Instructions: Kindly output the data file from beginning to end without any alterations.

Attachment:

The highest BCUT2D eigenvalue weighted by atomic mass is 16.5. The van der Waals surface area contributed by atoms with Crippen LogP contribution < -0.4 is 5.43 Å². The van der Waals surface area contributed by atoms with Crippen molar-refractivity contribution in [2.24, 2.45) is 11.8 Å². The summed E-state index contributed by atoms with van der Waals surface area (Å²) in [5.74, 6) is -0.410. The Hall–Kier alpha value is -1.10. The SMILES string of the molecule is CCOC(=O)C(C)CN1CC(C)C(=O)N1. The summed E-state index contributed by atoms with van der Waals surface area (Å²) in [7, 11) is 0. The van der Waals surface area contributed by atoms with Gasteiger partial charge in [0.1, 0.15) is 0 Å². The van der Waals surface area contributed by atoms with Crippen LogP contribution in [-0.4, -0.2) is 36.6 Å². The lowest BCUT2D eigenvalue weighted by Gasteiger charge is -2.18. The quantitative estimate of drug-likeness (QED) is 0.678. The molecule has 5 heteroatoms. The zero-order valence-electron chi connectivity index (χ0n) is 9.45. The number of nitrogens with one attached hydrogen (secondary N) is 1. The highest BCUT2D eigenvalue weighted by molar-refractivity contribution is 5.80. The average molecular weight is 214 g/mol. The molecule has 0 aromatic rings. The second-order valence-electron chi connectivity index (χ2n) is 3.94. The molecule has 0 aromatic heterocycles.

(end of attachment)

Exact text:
The highest BCUT2D eigenvalue weighted by atomic mass is 16.5. The van der Waals surface area contributed by atoms with Crippen LogP contribution < -0.4 is 5.43 Å². The van der Waals surface area contributed by atoms with Crippen molar-refractivity contribution in [2.24, 2.45) is 11.8 Å². The summed E-state index contributed by atoms with van der Waals surface area (Å²) in [5.74, 6) is -0.410. The Hall–Kier alpha value is -1.10. The SMILES string of the molecule is CCOC(=O)C(C)CN1CC(C)C(=O)N1. The summed E-state index contributed by atoms with van der Waals surface area (Å²) in [7, 11) is 0. The van der Waals surface area contributed by atoms with Gasteiger partial charge in [0.1, 0.15) is 0 Å². The van der Waals surface area contributed by atoms with Crippen LogP contribution in [-0.4, -0.2) is 36.6 Å². The lowest BCUT2D eigenvalue weighted by Gasteiger charge is -2.18. The quantitative estimate of drug-likeness (QED) is 0.678. The molecule has 5 heteroatoms. The zero-order valence-electron chi connectivity index (χ0n) is 9.45. The number of nitrogens with one attached hydrogen (secondary N) is 1. The highest BCUT2D eigenvalue weighted by molar-refractivity contribution is 5.80. The average molecular weight is 214 g/mol. The molecule has 0 aromatic rings. The second-order valence-electron chi connectivity index (χ2n) is 3.94. The molecule has 0 aromatic heterocycles.